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Back to back films from independent Black filmmakers highlighting the voices from the past to new voices from across a century of vast and turbulent social change in the UK. Film is not just an important way to understand a collective history – offering audiences the chance to explore stories of migration, community, and the struggle against inequality – but also an opportunity to celebrate vivid black British life and culture on screen.
Screening shorts and feature movies exploring themes around the lived Black experience and their intersectionality., each event will offer participants the chance to engage and learn more about the subject matters with open Q&A sessions.
All events are free and open to all. The building is open access. Free refreshments and popcorn will be provided
BEYOND There’s always a black issue Dear
Beyond ‘There’s always a black issue Dear’, explores and celebrates black LGBT identities, to demarcate the huge influence that Black LGBT culture has had upon Fashion, Fine art, Dance, Music and Language, much of which has been appropriated by the cultural mainstream. The cast vividly recalls daring to be different. From ballet dancing schoolboys to make-up wearing gender-fluid school days, their experiences shed new light on the UK in the 1970s/80s. Creating their own identities in a time when ‘if you were black you could be either Reggae or Soul’, these are the untold stories. The film spans an era, where Soul and Disco, Punks and Blitz Kids met in underground clubs, like The Four Aces in Dalston and Crackers in Soho through to the explosion of queer culture at Taboo. Beyond captures a vital historical period. Here are the trailblazers.
Looking for Langston
To give background on this film, one must know more about the person this movie is mostly about, Langston Hughes. Hughes was known as an American poet, social activist, novelist, playwright, and columnist who died in 1967. He was one of the earliest innovators of the then-new literary art form called “jazz poetry.” He is a key figure in the Harlem Renaissance in the 1920s. The Harlem Renaissance was a time of cultural, social and artistic explosion in Harlem, New York. When writing about this period, Langston is quoted as, “ The negro was in vogue.” This quote is heard in part of the clips I gathered for Looking For Langston as the scene goes into detail as to why black artists were thrown to the curb once they were no longer in “vogue.”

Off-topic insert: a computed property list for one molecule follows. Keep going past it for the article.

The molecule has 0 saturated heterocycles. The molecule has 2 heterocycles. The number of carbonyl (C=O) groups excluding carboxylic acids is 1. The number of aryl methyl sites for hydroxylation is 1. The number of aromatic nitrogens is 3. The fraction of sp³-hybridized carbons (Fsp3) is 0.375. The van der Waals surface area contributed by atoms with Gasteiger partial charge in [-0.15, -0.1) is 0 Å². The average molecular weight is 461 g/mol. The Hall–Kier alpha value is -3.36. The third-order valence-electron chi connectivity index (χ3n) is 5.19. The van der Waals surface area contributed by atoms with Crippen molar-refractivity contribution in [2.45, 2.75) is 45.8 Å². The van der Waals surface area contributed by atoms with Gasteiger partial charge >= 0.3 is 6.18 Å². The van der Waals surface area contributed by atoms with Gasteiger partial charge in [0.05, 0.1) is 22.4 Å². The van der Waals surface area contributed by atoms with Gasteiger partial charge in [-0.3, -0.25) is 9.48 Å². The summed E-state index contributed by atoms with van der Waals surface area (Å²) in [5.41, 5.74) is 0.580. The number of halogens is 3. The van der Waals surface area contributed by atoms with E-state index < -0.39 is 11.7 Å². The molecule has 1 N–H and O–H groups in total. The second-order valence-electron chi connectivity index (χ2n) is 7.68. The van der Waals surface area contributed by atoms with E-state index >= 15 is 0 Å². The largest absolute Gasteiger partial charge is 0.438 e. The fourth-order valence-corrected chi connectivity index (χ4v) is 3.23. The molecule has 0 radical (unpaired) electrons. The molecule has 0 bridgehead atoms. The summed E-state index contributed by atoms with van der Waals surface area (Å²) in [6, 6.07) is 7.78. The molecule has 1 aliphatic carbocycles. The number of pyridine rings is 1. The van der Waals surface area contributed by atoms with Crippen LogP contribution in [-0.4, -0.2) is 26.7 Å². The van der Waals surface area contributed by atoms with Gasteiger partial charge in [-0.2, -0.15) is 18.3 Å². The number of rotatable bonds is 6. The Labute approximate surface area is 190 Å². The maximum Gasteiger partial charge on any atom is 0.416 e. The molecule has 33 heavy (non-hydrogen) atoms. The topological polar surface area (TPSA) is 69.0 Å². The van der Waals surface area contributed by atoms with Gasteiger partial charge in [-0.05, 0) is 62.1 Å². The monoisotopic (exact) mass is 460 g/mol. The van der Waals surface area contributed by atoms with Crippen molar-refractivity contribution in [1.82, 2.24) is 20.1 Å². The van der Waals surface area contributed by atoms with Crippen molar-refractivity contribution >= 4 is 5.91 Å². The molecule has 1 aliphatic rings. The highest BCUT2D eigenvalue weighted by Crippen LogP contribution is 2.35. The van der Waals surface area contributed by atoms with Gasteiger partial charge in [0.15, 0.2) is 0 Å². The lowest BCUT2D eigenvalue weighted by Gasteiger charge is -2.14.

The Yellow in Wembley Park
Be part of London’s cultural hot spot and discover The Yellow, Wembley Park’s community centre, events space, learning hub and fitness spot, open to everyone. The traditional village hall reimagined, The Yellow is a fun meeting point for education, support and so much more. A vibrant space in the heart of Wembley Park, you can expect a calendar jam-packed with workshops, classes, clubs and events that cover a huge range of topics and interests. Are you looking for a great place to do yoga in Wembley? Maybe a new arrival in the family has you searching for a fun and supportive parent and baby club. Perhaps you fancy taking up a cooking class? Or maybe you want to meet new people over a shared love of food, fitness, music or art. The Yellow has it all, and you’re welcome any time. Come and find out what it’s all about!